PHOTO: Cours Saleya, the Famous Market Street in Nice, France

View down the Cours Saleya in Nice, France

View down the Cours Saleya in Nice, France. Every Tuesday through Sunday, vendors selling fresh cut flowers and farm-fresh fruits and vegetables take over this street in the historic center of the city. Sidewalk cafes tucked among the kiosks are ideal for people watching while sipping the first espresso of the day. And this market is not only for tourists! The variety and quality of the produce and flowers bring locals to the square to do their daily shopping. Though the fruit and vegetable sellers pack up by 1:30, the flower kiosks stay open until around 5:30 p.m..

On Monday, however, produce and flower vendors make way for a huge antique and flea market. By chance, I arrived on a Monday. I strolled the length of the broad Cours Saleya and was astounded by the breadth of items available at this market. Everything from furniture to silver spoons to vintage clothing was on display. From June through September, when sun’s heat radiates from the stone streets well after sunset, a craft market pops on the Cours Saleya every evening.

2 thoughts on “PHOTO: Cours Saleya, the Famous Market Street in Nice, France”

  1. Have you been to Liberation market, up along the Tramway just north of the Gare SNCF? This is the best market in Nice for produce (fish, cheese, fruit, vegetables) . The vendors come from the Nice area, some from as far as Tende. You won’t find any souvenirs however, as it’s not at all the tourist trap Cours Saleya can be. It’s much cheaper than Cours Salaya and it’s where the locals do their shopping. There are lots of nice cafes and restaurants up there too, but again, not tourist places but more for the locals. Some come quite a way to this Tuesday to Sunday 6am-1pm market. It is just five minutes from the Gare SNCF, less from the Gare du Sud and is served by the Tramway. The original old Gare du Sud station has been beautifully renovated and is now the local library. Opposite, there’s a little park where children play and the dog-walkers congregate to chat. Just by the old Gare du Sud is the fish market, but for meat and cheese, these are in a covered area just up a bit, and opposite the Place Charles de Gaulle. With the coming of the Tramway, this area is really good in the evenings when the little cafes and restaurants benefit from the calm atmosphere with just the quiet whoosh and jangle of the tram’s bell. I highly recommend the area for a much more authentic Nicoise experience!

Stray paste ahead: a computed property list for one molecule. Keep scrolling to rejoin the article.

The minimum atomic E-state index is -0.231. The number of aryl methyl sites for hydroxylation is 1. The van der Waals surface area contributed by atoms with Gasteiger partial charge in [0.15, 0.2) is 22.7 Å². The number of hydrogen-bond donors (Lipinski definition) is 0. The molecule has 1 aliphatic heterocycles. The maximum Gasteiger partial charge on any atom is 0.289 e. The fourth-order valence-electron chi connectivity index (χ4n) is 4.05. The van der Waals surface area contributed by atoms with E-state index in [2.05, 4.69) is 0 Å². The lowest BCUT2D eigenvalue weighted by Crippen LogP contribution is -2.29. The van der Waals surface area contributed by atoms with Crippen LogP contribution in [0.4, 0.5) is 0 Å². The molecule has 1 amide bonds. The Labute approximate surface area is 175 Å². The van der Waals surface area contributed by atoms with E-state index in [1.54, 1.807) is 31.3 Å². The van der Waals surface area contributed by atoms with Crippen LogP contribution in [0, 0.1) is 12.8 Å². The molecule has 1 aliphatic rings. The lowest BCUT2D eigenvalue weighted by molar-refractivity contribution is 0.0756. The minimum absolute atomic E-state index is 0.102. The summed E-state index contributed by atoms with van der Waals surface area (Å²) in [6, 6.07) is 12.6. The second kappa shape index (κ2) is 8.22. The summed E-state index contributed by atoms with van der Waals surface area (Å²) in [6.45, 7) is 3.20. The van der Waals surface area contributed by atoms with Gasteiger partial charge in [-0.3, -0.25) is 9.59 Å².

• Hi Marianne: Sadly, I did not make it to the Liberation Market. I knew about it, but there was just so much to do. On my final day I had a choice of going to that market or taking the train to Monaco. I decided on the latter. Had I known how uninspiring Monaco would be, I certainly would have done the market. But, there’s always next time. I envy you living there. Thanks so much for taking the time to leave such a detailed and information-filled comment.


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